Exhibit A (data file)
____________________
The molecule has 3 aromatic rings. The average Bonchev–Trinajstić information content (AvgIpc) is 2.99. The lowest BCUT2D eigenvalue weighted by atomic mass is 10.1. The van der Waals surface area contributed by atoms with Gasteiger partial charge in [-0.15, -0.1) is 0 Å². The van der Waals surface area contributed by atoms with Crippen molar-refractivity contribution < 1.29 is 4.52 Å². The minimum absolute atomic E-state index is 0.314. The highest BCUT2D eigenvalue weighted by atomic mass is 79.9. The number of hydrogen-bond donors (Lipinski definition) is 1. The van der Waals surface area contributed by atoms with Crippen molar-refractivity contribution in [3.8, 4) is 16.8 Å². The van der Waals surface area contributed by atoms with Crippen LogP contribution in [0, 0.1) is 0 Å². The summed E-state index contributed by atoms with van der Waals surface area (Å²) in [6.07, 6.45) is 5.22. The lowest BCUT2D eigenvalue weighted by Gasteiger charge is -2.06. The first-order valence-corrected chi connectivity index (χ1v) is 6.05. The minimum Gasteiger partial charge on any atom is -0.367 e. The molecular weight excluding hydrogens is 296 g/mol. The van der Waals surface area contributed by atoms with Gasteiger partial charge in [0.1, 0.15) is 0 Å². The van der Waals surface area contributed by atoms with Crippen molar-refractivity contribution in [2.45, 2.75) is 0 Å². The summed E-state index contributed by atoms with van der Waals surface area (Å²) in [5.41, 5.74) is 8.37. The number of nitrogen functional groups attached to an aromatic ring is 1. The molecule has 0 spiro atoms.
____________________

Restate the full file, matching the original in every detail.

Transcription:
The molecule has 3 aromatic rings. The average Bonchev–Trinajstić information content (AvgIpc) is 2.99. The lowest BCUT2D eigenvalue weighted by atomic mass is 10.1. The van der Waals surface area contributed by atoms with Gasteiger partial charge in [-0.15, -0.1) is 0 Å². The van der Waals surface area contributed by atoms with Crippen molar-refractivity contribution < 1.29 is 4.52 Å². The minimum absolute atomic E-state index is 0.314. The highest BCUT2D eigenvalue weighted by atomic mass is 79.9. The number of hydrogen-bond donors (Lipinski definition) is 1. The van der Waals surface area contributed by atoms with Crippen molar-refractivity contribution in [3.8, 4) is 16.8 Å². The van der Waals surface area contributed by atoms with Crippen LogP contribution in [0, 0.1) is 0 Å². The summed E-state index contributed by atoms with van der Waals surface area (Å²) in [6.07, 6.45) is 5.22. The lowest BCUT2D eigenvalue weighted by Gasteiger charge is -2.06. The first-order valence-corrected chi connectivity index (χ1v) is 6.05. The minimum Gasteiger partial charge on any atom is -0.367 e. The molecular weight excluding hydrogens is 296 g/mol. The van der Waals surface area contributed by atoms with Gasteiger partial charge in [0.1, 0.15) is 0 Å². The van der Waals surface area contributed by atoms with Crippen molar-refractivity contribution in [2.45, 2.75) is 0 Å². The summed E-state index contributed by atoms with van der Waals surface area (Å²) in [5.41, 5.74) is 8.37. The number of nitrogen functional groups attached to an aromatic ring is 1. The molecule has 0 spiro atoms.